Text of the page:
Living local, urban design, sustainability, landscape architecture, and places in the East Bay. Design that works where it is.
They’re called parklets but they’re often more like outdoor café dining areas. These sidewalk extensions are parklets because of their roots. In 2005, the clever folks at ReBar had a plan to take back some of the space reserved for vehicles and turn parking spaces into little parks, or parklets. They can be used for any public use: galleries, bike parking, space to relax, but they are frequently used as café seating.
To take over a couple of parking spaces, most cities require a permit, an annual fee, neighbors’ buy-in, and a decent design. Parklets are privately funded and maintained but they’re public open space and accessible to everyone. You don’t have to buy a cup of coffee to hang out. Parklets are temporary – they exist as long as the host maintains the permit and the city thinks it’s a benefit to the community. As such, parklets are a form of tactical urbanism or urban prototyping. I’ll discuss that movement in a future post.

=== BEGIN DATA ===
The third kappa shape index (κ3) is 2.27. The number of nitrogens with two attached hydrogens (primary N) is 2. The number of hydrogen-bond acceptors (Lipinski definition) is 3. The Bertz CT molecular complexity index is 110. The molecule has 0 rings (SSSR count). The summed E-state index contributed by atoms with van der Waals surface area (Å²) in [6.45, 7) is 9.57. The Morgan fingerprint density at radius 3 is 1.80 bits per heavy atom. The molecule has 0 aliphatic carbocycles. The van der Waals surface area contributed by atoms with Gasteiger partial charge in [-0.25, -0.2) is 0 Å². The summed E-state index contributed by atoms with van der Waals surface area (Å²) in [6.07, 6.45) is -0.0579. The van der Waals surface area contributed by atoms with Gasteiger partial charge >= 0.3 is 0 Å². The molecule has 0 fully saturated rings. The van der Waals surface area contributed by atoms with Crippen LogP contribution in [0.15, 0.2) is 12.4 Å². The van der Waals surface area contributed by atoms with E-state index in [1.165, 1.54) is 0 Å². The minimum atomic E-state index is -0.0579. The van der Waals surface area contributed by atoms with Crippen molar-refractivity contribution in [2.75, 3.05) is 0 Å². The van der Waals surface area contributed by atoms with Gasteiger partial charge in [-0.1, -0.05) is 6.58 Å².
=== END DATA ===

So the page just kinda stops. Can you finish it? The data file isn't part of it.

The remarkable thing about parklets is they are a cost-effective form of placemaking. Everyone wins:
What more could you ask for? Are parklets popping up in your city? The ones shown here are in my home town: Oakland, California.